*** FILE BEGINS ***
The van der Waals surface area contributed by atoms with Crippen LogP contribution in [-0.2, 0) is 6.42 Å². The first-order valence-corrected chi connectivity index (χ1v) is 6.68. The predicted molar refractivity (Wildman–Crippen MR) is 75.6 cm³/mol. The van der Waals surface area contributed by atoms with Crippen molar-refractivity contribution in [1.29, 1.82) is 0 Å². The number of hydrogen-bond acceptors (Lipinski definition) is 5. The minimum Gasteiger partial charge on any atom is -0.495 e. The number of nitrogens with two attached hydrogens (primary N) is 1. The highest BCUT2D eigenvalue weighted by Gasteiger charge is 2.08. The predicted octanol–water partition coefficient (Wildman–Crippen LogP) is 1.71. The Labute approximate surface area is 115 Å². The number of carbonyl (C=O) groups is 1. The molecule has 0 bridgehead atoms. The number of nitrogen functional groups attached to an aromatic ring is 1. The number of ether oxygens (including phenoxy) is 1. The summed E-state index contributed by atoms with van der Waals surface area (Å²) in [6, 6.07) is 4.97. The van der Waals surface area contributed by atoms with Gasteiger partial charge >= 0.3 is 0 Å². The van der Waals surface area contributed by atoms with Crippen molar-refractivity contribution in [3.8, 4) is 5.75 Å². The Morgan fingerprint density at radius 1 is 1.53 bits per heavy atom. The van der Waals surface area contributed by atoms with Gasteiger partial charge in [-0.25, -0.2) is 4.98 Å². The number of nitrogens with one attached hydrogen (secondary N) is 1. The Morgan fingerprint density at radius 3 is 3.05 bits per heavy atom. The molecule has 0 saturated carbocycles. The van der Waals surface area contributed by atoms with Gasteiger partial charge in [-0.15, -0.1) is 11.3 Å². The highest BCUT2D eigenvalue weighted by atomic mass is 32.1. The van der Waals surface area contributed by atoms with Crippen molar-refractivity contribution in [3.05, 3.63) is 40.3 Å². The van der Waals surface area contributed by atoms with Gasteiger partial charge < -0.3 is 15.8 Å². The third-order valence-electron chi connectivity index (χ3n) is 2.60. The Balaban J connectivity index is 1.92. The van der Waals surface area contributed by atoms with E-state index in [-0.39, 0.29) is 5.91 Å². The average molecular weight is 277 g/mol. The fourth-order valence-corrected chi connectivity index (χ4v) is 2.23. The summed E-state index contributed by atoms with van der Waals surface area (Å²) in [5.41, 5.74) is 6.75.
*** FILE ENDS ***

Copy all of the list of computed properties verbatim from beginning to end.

The van der Waals surface area contributed by atoms with Crippen LogP contribution in [-0.2, 0) is 6.42 Å². The first-order valence-corrected chi connectivity index (χ1v) is 6.68. The predicted molar refractivity (Wildman–Crippen MR) is 75.6 cm³/mol. The van der Waals surface area contributed by atoms with Crippen molar-refractivity contribution in [1.29, 1.82) is 0 Å². The number of hydrogen-bond acceptors (Lipinski definition) is 5. The minimum Gasteiger partial charge on any atom is -0.495 e. The number of nitrogens with two attached hydrogens (primary N) is 1. The highest BCUT2D eigenvalue weighted by Gasteiger charge is 2.08. The predicted octanol–water partition coefficient (Wildman–Crippen LogP) is 1.71. The Labute approximate surface area is 115 Å². The number of carbonyl (C=O) groups is 1. The molecule has 0 bridgehead atoms. The number of nitrogen functional groups attached to an aromatic ring is 1. The number of ether oxygens (including phenoxy) is 1. The summed E-state index contributed by atoms with van der Waals surface area (Å²) in [6, 6.07) is 4.97. The van der Waals surface area contributed by atoms with Gasteiger partial charge >= 0.3 is 0 Å². The van der Waals surface area contributed by atoms with Crippen molar-refractivity contribution in [3.8, 4) is 5.75 Å². The Morgan fingerprint density at radius 1 is 1.53 bits per heavy atom. The van der Waals surface area contributed by atoms with Gasteiger partial charge in [-0.25, -0.2) is 4.98 Å². The number of nitrogens with one attached hydrogen (secondary N) is 1. The Morgan fingerprint density at radius 3 is 3.05 bits per heavy atom. The molecule has 0 saturated carbocycles. The van der Waals surface area contributed by atoms with Gasteiger partial charge in [-0.15, -0.1) is 11.3 Å². The highest BCUT2D eigenvalue weighted by atomic mass is 32.1. The van der Waals surface area contributed by atoms with Crippen molar-refractivity contribution in [3.05, 3.63) is 40.3 Å². The van der Waals surface area contributed by atoms with Gasteiger partial charge < -0.3 is 15.8 Å². The third-order valence-electron chi connectivity index (χ3n) is 2.60. The Balaban J connectivity index is 1.92. The van der Waals surface area contributed by atoms with E-state index in [-0.39, 0.29) is 5.91 Å². The average molecular weight is 277 g/mol. The fourth-order valence-corrected chi connectivity index (χ4v) is 2.23. The summed E-state index contributed by atoms with van der Waals surface area (Å²) in [5.41, 5.74) is 6.75.